Maj. Gen. Igor Konashenkov, a Defense Ministry spokesman, did not directly accuse rebel factions opposing the government of Syrian President Bashar al-Assad, a key Russian ally. But he said the fire in the aid convoy “strangely began” during a “massive rebel offensive” in the northern city of Aleppo.

The United States supports some opposition groups seeking to topple Assad. Both sides now blame the other for collapsing the cease-fire.

The strike on the convoy "raises very serious questions about whether the Russians can deliver," a senior administration official said in a briefing with reporters Monday.

“From all indications, it was an airstrike, and it wasn't one from the coalition," said a second U.S. official who also participated in the briefing. "We don't know at this point whether it was the Russians or the regime."

Meanwhile, U.N. and International Red Cross missions to villages in various parts of Syria have been suspended, officials said.

"There were planned convoys today, and those are not happening," said David Swanson, a spokesman for the U.N. Office for the Coordination of Humanitarian Affairs. He said the pause was needed to “reassess and revaluate the situation on the ground."

Kremlin spokesman Dmitry Peskov told reporters that there was “little hope” of renewing the cease-fire, blaming the Americans for not separating “terrorists” who were not part of the truce from the moderate opposition fighters backed by Washington and others.

The deal had envisioned ­eventual coordination between Russia and the United States of counterterrorism airstrikes against the Islamic State and a former al-Qaeda affiliate, now known as Jabhat Fatah al-Sham.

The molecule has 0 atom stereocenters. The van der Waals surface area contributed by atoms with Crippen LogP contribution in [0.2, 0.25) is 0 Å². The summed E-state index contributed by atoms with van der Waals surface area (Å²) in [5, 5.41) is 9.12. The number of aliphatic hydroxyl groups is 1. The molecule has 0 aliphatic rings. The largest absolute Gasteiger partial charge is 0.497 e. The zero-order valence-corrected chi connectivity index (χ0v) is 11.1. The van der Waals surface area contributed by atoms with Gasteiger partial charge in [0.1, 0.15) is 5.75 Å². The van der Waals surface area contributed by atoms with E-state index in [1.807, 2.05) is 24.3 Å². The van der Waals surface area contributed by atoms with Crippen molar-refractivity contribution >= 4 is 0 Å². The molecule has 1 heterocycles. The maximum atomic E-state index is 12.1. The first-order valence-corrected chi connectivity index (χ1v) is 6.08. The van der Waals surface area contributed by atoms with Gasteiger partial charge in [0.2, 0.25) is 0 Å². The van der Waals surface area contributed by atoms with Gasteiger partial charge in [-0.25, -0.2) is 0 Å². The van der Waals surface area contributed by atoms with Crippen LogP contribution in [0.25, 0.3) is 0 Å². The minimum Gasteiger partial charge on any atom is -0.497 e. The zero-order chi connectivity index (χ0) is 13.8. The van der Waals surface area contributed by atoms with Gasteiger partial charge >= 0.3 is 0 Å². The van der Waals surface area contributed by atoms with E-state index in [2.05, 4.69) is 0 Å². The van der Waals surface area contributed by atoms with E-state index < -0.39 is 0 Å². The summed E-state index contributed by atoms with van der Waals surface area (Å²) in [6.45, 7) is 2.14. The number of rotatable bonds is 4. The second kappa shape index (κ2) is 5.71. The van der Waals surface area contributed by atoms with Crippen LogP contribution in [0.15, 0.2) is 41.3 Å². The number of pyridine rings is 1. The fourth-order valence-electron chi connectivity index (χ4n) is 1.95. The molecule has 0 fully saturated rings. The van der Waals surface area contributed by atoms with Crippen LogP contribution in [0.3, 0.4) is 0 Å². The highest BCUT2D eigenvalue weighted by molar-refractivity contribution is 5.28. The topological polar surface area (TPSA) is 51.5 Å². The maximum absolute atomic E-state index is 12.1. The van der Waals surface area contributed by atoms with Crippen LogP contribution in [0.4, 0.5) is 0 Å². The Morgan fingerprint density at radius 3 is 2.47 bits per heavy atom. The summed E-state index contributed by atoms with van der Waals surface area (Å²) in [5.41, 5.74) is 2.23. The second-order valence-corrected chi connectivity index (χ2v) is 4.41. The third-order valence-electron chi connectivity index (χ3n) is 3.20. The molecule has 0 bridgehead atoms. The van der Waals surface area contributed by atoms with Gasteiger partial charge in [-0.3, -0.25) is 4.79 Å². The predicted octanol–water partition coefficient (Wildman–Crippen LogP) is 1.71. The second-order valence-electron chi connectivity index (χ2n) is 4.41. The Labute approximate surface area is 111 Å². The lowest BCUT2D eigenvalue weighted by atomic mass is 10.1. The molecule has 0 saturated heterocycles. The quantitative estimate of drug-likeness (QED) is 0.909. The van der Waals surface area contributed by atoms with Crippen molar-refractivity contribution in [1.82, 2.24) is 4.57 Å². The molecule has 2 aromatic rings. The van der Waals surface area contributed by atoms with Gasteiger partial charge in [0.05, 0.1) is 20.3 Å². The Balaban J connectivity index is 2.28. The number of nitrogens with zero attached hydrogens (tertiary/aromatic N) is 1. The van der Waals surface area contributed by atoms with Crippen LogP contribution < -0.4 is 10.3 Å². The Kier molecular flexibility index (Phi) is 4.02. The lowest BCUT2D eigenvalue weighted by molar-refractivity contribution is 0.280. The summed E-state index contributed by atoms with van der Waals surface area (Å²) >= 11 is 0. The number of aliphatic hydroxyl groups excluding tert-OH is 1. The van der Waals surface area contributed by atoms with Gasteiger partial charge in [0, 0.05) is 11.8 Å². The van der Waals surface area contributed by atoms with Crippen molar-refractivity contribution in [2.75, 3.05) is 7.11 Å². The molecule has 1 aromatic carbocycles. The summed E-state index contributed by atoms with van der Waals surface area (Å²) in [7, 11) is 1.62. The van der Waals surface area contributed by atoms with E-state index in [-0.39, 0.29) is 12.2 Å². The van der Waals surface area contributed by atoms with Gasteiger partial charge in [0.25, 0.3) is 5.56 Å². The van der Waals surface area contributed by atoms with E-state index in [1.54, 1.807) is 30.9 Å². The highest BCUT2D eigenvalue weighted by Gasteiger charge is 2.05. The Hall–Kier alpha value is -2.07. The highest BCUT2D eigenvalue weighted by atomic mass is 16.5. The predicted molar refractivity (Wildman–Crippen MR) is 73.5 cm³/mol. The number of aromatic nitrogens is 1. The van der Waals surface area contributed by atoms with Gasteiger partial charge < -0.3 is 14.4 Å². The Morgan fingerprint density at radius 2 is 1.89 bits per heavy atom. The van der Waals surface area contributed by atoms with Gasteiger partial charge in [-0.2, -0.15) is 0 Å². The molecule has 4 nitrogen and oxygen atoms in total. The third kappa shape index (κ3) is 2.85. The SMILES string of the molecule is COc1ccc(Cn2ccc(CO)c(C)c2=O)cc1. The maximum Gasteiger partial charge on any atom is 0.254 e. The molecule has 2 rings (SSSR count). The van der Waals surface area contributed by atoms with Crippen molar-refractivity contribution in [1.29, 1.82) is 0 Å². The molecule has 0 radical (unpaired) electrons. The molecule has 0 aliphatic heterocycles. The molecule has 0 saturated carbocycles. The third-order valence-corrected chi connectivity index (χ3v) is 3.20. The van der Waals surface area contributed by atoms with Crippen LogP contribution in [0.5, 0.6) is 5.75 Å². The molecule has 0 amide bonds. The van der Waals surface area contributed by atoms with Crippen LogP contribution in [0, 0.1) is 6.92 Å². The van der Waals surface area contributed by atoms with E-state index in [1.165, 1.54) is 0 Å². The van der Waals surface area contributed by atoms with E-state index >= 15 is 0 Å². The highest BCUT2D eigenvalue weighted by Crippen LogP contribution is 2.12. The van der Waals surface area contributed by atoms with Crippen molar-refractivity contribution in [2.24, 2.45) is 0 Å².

The Russian government announced that group launched a broad-based offensive against the government-controlled southwestern edge of Aleppo on Monday night before being repelled.

The report could not be verified, but is further evidence of a return to heavy fighting in the area after the week-long lull that brought a fleeting respite from the five-year conflict.

With the cease-fire in tatters, diplomatic efforts shifted to crisis mode at the annual U.N. General Assembly in New York.

Secretary of State John F. Kerry met early this morning with Russian Foreign Minister Sergei Lavrov. The two made no comment afterwards, and headed immediately into a larger meeting of the Syrian support group that includes the United States and its partners backing the Syrian rebels, and Russia and Iran, which support Assad.

Tensions were already at a high between the United States and Russia. Over the weekend, coalition warplanes, apparently inadvertently, struck a camp of Syrian government troops in the eastern part of the country, killing what Syria said were more than 60 soldiers. The U.S. military quickly acknowledged the strike, saying it was targeting Islamic State positions. It offered its regret and said it was investigating what appeared to have been an intelligence failure.

DeYoung reported from New York and Roth from Moscow. Zakaria Zakaria in Istanbul, and Heba Habib in Berlin also contributed to this report.